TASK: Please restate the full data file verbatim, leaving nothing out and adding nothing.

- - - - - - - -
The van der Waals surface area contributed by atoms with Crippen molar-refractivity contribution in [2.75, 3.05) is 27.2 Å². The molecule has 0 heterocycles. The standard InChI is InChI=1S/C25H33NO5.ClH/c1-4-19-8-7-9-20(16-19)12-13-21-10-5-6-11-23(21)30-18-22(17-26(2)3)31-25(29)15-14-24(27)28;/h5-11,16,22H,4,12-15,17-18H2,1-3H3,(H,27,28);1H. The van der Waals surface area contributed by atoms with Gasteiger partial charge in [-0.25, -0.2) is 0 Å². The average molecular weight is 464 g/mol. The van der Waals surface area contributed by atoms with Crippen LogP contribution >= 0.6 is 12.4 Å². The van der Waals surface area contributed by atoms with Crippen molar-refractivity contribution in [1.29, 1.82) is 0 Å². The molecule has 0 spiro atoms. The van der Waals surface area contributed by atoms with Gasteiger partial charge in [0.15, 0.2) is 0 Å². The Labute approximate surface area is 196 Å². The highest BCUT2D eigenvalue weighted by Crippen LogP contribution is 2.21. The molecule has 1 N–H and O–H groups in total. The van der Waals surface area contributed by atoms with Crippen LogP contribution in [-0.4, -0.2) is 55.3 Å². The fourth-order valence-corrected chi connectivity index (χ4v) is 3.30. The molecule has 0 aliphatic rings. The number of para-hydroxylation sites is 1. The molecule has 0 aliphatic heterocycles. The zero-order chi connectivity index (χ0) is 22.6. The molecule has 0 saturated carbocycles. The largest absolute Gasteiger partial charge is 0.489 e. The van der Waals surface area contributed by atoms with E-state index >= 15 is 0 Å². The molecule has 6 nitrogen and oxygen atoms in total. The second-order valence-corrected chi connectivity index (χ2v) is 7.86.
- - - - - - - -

The van der Waals surface area contributed by atoms with Crippen molar-refractivity contribution in [2.75, 3.05) is 27.2 Å². The molecule has 0 heterocycles. The standard InChI is InChI=1S/C25H33NO5.ClH/c1-4-19-8-7-9-20(16-19)12-13-21-10-5-6-11-23(21)30-18-22(17-26(2)3)31-25(29)15-14-24(27)28;/h5-11,16,22H,4,12-15,17-18H2,1-3H3,(H,27,28);1H. The van der Waals surface area contributed by atoms with Gasteiger partial charge in [-0.25, -0.2) is 0 Å². The average molecular weight is 464 g/mol. The van der Waals surface area contributed by atoms with Crippen LogP contribution >= 0.6 is 12.4 Å². The van der Waals surface area contributed by atoms with Crippen molar-refractivity contribution in [1.29, 1.82) is 0 Å². The molecule has 0 spiro atoms. The van der Waals surface area contributed by atoms with Gasteiger partial charge in [0.15, 0.2) is 0 Å². The Labute approximate surface area is 196 Å². The highest BCUT2D eigenvalue weighted by Crippen LogP contribution is 2.21. The molecule has 1 N–H and O–H groups in total. The van der Waals surface area contributed by atoms with Crippen LogP contribution in [-0.4, -0.2) is 55.3 Å². The fourth-order valence-corrected chi connectivity index (χ4v) is 3.30. The molecule has 0 aliphatic rings. The number of para-hydroxylation sites is 1. The molecule has 0 aliphatic heterocycles. The zero-order chi connectivity index (χ0) is 22.6. The molecule has 0 saturated carbocycles. The largest absolute Gasteiger partial charge is 0.489 e. The van der Waals surface area contributed by atoms with E-state index >= 15 is 0 Å². The molecule has 6 nitrogen and oxygen atoms in total. The second-order valence-corrected chi connectivity index (χ2v) is 7.86.